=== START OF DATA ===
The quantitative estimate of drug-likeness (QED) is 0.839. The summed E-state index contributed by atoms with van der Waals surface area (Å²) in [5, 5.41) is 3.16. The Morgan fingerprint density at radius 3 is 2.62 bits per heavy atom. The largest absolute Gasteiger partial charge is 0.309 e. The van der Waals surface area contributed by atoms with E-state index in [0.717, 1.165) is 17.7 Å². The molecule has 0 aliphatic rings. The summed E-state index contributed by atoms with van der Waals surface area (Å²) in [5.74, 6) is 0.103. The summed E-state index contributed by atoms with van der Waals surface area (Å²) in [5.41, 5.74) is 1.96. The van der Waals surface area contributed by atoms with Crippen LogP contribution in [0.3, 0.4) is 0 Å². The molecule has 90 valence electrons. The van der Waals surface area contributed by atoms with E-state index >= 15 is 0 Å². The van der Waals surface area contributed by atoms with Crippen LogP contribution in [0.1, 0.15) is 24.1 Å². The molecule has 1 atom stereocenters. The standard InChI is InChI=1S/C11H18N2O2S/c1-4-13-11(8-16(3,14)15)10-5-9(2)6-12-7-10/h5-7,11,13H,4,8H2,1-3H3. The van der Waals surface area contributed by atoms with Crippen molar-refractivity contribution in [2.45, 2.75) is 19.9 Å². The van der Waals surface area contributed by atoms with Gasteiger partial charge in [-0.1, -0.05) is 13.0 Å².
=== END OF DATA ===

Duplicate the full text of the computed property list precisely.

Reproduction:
The quantitative estimate of drug-likeness (QED) is 0.839. The summed E-state index contributed by atoms with van der Waals surface area (Å²) in [5, 5.41) is 3.16. The Morgan fingerprint density at radius 3 is 2.62 bits per heavy atom. The largest absolute Gasteiger partial charge is 0.309 e. The van der Waals surface area contributed by atoms with E-state index in [0.717, 1.165) is 17.7 Å². The molecule has 0 aliphatic rings. The summed E-state index contributed by atoms with van der Waals surface area (Å²) in [5.74, 6) is 0.103. The summed E-state index contributed by atoms with van der Waals surface area (Å²) in [5.41, 5.74) is 1.96. The van der Waals surface area contributed by atoms with Crippen LogP contribution in [0.3, 0.4) is 0 Å². The molecule has 90 valence electrons. The van der Waals surface area contributed by atoms with E-state index >= 15 is 0 Å². The van der Waals surface area contributed by atoms with Crippen LogP contribution in [0.1, 0.15) is 24.1 Å². The molecule has 1 atom stereocenters. The standard InChI is InChI=1S/C11H18N2O2S/c1-4-13-11(8-16(3,14)15)10-5-9(2)6-12-7-10/h5-7,11,13H,4,8H2,1-3H3. The van der Waals surface area contributed by atoms with Crippen molar-refractivity contribution in [2.45, 2.75) is 19.9 Å². The van der Waals surface area contributed by atoms with Gasteiger partial charge in [-0.1, -0.05) is 13.0 Å².